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WASHINGTON FILM INSTITUTE and

THE EMBASSY OF POLAND

Cordially invite you to:

POLISH FILM NIGHT: “KINGSIZE”

THURSDAY MAY 31 2012

7:00PM FILM STARTS
Embassy of the Republic of Poland
2640 16th Street NW
Washington, DC, 20009

RECEPTION FOLLOWS

FREE BUT RESERVATION REQUIRED BY 5PM TUESDAY MAY 29TH




KINGSAJZ (KINGSIZE)
Poland, 1987
105 min.
in Polish with English subtitles
Directed by: Juliusz Machulski
Script: Juliusz Machulski, Jolanta Hartwig-Sosnowska
Music: Krzesimir Dębski
Scenography: Janusz Sosnowski
Cinematography: Jerzy Łukaszewicz
Costumes: Małgorzata Braszka
Cast: Jacek Chmielnik, Jerzy Stuhr, Katarzyna Figura, Grzegorz Heromiński, Joachim Lamża, Maciej Kozłowski, Jan Machulski, Leonard Pietraszak, Liza Machulska, Leon Charewicz
Production: Kadr Film Studio

Kingsajz is considered to be one of the best Polish comedies and also one of the socially significant pictures of the ’80s. Graffiti with slogans from the film appeared on the walls of the buildings in Polish cities, much to police’s irritation. The movie is a strong and evident allegory of the communist regime imposed in Poland (People’s Republic of Poland 1945-1989).

In this fantasy comedy we follow a young scientist living in Poland of the 80s, who actually came from the world of dwarves, thanks to a magic potion, held by the Big Eater, ruler of the dwarves. The dwarf kingdom, Shuflandia, exists in a cellar of a Quaternary Research Institute, and only the most obedient dwarves get the chance to grow to king size and inhabit the larger world. “Kingsajz” is a name of a world of human sized men in opposition to the Shuflandia where everything is miniature and mediocre. For Shuflandia’s dwarfs Kingsajz world is like an unreachable dream of free, colorful, happy, rich and fun country of king size dimension. Once there, nobody wants to return to Shuflandia’s authoritarian regime.

JULIUSZ MACHULSKI

Polish film director, producer, scriptwriter and actor. Son of a noted Polish actor Jan Machulski. In 1978 graduated from the Lodz Film Academy. In 1984-85 studied in Cal Arts, Valencia, California. He is the winner of the Stanisław Wyspiański Award for Young Artists in 1985, and a number of festival honors.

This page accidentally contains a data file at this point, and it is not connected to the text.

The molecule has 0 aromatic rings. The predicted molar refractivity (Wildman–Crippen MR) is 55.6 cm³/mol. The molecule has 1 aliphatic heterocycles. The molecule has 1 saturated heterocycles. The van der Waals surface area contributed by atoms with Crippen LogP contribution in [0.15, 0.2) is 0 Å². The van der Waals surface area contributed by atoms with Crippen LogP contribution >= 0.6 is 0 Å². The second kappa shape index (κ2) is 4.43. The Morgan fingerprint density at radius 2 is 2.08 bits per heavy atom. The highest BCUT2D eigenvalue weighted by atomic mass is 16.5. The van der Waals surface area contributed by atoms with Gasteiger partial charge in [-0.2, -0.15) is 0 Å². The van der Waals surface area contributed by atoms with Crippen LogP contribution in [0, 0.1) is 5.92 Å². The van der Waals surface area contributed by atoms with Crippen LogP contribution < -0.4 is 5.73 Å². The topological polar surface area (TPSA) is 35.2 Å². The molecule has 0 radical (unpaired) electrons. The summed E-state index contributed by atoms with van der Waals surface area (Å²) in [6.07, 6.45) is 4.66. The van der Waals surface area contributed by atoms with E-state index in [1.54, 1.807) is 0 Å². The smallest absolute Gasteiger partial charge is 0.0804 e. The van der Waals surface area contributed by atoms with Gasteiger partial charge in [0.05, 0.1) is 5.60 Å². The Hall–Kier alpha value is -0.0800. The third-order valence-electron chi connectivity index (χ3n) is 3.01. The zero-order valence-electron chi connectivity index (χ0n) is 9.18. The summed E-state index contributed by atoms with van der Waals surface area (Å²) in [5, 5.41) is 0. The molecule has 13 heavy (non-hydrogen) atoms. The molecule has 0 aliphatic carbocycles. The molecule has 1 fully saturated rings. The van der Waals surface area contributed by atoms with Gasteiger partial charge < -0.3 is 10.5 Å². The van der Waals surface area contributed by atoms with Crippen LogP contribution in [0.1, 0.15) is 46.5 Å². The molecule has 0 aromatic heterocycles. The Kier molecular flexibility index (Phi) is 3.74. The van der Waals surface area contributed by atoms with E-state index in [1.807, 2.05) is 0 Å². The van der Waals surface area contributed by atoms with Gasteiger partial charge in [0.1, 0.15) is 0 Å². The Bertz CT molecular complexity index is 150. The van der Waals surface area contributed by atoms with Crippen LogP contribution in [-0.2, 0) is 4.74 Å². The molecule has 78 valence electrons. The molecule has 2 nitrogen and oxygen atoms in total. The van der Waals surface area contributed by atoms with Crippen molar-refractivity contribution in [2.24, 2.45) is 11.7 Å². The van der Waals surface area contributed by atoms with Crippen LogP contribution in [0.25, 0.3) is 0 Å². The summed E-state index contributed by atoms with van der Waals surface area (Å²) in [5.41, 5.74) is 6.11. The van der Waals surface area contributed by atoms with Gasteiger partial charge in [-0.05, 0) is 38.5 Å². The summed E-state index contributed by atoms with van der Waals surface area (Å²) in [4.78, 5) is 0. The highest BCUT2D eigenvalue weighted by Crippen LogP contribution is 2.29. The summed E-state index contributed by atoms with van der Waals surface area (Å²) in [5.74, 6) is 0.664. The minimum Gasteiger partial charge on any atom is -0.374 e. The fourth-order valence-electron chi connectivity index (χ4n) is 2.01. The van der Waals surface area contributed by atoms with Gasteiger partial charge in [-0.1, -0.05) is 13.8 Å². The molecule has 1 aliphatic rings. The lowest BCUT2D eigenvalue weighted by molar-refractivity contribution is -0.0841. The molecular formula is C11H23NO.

Often seen as either a golden child or enfant terrible of the Polish cinema, Machulski quickly became one of the most popular Polish directors, both in Poland and abroad, most notable for his comedies ridiculing the life in communist-ruled Poland of 1970s and 1980s. His film debut was VaBank (1981), a comedy describing a story of two Polish gangsters of the 1930s. The film was a striking success, as was the science-fiction comedy Sexmission (Seksmisja, 1983). Although significantly shortened by the Soviet censorship, Seksmisja was one of the most popular pictures shown in the Soviet Union in mid-1980s. Kingsize (1987), a fantasy comedy remains one of his most important movies till date due to its strong and evident message and broad social significance. His ventures just after 1989 were still popular with the public but none of them was critically acclaimed. In 1997 his Kiler became a huge hit and is now considered as a cult movie along with its sequel, Kilerów 2-óch. Both movies are crime comedies about a simple taxi driver taken by a police for a famous killer. His next great success was Vinci crime comedy about the canny plan of stealing Leonardo Da Vinci’s painting Lady with an Ermine from the Czartoryski Museum in Krakow, which won a Golden Lion for Best Screenplay at the Polish Film Festival 2004.

Since 1988 Machulski has served as the headperson of Zebra Film Studio, he also briefly appeared in a number of films as an actor.

Since 1990s Machulski has also been a successful producer of over 30 titles awarded at film festivals in Poland and abroad (including Agnieszka Holland’s In Darkness, nominated to the Academy Award in 2012).